Kenshi Journal

kendo musings


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Emptiness with emptiness, real with real

In regards to the use of the sword, the right hand is the jitsu, (実) real, the left hand is kyo,(虚) emptiness. They are both needed and exhibit the dichotic nature when expressed in balance. But when facing an opponent meet kyo, emptiness, with emptiness. If your foe strikes into the emptiness, become jitsu. Become real. The stance of emptiness can only be met with emptiness. Both opponents, neither moving nor moved. No temptation. But the real demands the real. Reality, striking into emptiness. When unequal opponents battle, that decides the victor. The powerful sees through his opponent’s emptiness and finds the opening. When both are evenly matched it cannot be, no opening to be found for either. And thus, both strike the stance of emptiness. Wait. Patience. Tempt. He who is tempted…dies. Harmonize with the opponent. Meet emptiness with emptiness, the real with the real. 虚虚実実.
-LW&C Vol.23

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Holding the shinai

The following was taken from a conversation in a kendo shop with Akira Ijima Sensei, Kendo Kyoshi Hachidan, and instructor at the International Budo university, that was also there to buy a couple of things.

The first thing to be aware of is the positioning of the little finger as it the hands grasps the handle. The location of the little finger is slightly different for holding a bokuto and a shinai. In the case of the bokuto, the bottom of the tsuka is at the same level as the lower edge of the little finger. While for the shinai, the bottom of the tsuka is located at the position of half the little finger. The reason for this position is to prevent the hand from sliding towards the front of the tsuka, when performing tsuka waza, especially katate tsuki. An additional reason is that it provides an added support in the strike and kamae position. One should ensure that the index fingers on either hands are not extended or separated from the other fingers. The index finder does, however, touch the tsuba at all times.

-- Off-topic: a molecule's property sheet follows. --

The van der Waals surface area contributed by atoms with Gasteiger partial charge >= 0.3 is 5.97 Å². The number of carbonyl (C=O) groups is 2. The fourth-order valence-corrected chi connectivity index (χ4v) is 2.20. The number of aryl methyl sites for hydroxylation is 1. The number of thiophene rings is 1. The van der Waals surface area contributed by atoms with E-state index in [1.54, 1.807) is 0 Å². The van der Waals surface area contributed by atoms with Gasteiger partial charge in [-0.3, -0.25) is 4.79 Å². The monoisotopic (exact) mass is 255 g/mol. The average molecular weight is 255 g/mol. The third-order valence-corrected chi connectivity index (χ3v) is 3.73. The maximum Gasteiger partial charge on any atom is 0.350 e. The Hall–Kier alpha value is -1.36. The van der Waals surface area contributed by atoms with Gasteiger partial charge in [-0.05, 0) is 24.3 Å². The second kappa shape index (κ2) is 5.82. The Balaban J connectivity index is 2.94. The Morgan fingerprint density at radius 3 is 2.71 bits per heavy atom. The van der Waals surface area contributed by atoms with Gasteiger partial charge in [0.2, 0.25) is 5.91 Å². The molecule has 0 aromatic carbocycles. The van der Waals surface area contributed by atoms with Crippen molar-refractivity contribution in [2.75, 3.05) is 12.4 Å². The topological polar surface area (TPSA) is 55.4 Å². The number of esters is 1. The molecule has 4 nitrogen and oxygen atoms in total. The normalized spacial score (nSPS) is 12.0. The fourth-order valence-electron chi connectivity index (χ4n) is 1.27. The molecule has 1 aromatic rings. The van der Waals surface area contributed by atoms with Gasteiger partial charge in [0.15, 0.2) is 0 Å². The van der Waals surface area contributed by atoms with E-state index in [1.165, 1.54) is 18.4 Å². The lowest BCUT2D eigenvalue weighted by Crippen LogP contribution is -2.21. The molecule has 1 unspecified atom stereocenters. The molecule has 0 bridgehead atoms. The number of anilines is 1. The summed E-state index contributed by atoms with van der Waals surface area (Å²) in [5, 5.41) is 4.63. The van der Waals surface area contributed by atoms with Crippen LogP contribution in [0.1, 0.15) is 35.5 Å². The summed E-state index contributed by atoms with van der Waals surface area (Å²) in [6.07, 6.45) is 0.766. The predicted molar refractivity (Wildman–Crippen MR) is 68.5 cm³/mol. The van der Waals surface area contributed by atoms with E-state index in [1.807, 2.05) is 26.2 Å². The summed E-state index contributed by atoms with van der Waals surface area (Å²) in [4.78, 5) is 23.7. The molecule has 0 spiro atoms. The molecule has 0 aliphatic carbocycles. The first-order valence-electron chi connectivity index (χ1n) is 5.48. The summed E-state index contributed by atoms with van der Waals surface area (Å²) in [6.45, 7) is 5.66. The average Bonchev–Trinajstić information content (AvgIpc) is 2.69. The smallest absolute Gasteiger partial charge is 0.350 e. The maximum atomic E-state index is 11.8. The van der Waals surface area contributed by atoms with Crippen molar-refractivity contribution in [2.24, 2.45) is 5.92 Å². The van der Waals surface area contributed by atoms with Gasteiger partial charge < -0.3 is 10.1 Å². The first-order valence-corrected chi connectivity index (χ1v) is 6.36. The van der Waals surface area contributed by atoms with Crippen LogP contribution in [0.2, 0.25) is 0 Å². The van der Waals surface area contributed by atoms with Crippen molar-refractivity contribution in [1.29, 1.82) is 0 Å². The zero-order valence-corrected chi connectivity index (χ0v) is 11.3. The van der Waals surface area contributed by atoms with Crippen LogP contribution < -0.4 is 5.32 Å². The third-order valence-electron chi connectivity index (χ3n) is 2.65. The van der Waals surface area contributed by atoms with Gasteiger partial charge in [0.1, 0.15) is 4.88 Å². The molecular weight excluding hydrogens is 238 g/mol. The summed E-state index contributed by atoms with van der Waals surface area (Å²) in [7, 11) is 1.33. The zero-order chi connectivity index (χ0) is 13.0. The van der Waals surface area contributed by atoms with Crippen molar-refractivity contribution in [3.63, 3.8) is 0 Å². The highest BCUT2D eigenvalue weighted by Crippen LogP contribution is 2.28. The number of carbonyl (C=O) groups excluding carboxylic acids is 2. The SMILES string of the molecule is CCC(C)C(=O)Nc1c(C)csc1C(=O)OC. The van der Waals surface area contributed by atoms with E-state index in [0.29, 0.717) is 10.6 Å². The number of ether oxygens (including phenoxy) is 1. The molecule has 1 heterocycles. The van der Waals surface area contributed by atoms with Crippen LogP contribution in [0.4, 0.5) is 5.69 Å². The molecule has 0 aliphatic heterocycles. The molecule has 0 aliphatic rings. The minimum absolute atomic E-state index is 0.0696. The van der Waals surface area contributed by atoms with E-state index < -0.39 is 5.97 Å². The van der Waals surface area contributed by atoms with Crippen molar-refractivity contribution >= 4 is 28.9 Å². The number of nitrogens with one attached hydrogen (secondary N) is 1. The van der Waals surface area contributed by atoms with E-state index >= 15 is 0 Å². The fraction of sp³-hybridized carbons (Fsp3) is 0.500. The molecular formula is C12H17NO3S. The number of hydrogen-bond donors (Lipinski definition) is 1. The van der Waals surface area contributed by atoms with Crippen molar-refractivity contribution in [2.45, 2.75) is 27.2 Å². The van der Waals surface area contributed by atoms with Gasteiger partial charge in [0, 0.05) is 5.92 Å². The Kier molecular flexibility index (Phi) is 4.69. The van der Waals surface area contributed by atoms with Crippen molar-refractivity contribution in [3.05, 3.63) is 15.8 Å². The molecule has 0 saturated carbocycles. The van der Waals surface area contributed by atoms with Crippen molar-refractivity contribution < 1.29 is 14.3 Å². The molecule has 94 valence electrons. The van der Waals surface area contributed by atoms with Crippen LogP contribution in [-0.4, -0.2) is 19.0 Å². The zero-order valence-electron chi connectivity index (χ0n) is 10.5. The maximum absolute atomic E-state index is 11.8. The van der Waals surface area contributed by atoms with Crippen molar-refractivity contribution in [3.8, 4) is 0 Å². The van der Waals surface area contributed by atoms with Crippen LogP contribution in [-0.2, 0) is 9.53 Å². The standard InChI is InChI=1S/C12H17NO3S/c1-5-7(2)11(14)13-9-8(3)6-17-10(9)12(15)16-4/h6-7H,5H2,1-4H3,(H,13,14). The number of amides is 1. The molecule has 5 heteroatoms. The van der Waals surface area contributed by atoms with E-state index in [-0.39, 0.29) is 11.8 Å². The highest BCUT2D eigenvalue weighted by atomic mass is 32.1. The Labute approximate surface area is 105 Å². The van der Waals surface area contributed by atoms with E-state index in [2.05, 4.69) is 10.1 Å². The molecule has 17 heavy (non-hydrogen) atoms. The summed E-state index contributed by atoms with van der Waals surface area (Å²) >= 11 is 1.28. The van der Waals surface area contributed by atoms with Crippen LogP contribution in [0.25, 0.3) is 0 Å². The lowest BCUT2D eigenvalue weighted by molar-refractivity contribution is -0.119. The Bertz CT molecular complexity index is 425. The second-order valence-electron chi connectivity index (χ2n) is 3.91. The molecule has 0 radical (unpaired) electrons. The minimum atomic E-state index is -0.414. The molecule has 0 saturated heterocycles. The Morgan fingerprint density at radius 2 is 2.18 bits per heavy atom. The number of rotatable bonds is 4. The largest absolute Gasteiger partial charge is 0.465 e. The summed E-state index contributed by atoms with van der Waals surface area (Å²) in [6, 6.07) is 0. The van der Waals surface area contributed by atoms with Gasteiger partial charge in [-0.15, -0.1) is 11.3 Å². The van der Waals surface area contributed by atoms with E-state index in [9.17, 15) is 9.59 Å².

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In order to execute a strike with the appropriate and correct tenouchi both hands grip in the same way. The method of grasping the handle is such that the right hand grips mostly with the two smallest fingers. The thumbs of both hands essentially are pointing towards the front. It is important to have the V that is formed by the skin between thumb and index finger aligned with the middle of the shinai at all times. It is also critical that the the right hand is not allowed to over rotate and end in a position that is on the top the tsuka.

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A good quality handmade shinai always has 5 nodes (fushi). his is originated from the same source as the pleats in the hakama. The hakama has 5 pleats which represent the 5 virtues (五徳) of Confucianism of ( 仁 義 礼 忠 孝) not the virtues expressed in Bushido. Therefore, always try to acquire a shinai with 5 nodes, even if not top quality one. The first node is the strongest part of the monouchi. Depending on the position of the nodes, the shinai has a different balance and bending characteristics. One should study where one likes the node in the monouchi and take this in consideration every time when purchasing a shinai. This is ultimatelyIt a personal choice. The node location is not the only factor that should be evaluated, also consider the balance, type, and thickness of tsuka. As one increases in skill, there must be a adjoining increase in time spent enhancing the knowledge about the dogu and seek for higher quality correspondingly.

Ijima Sensei’s choice:
Ijima sensei personally likes a dobari shinai, as much as he likes chokuto. He says that both types feel like a shinai. He prefers a shinai with a well distributed weight, with regular thickness all the way. His favorite shinai is a  京都尚光 shinai, which he always uses independently of it being keiko or shiai.

Lastly, if all else fails, fall back on the sake cup method. Hold the shinai as if holding a sake cup.

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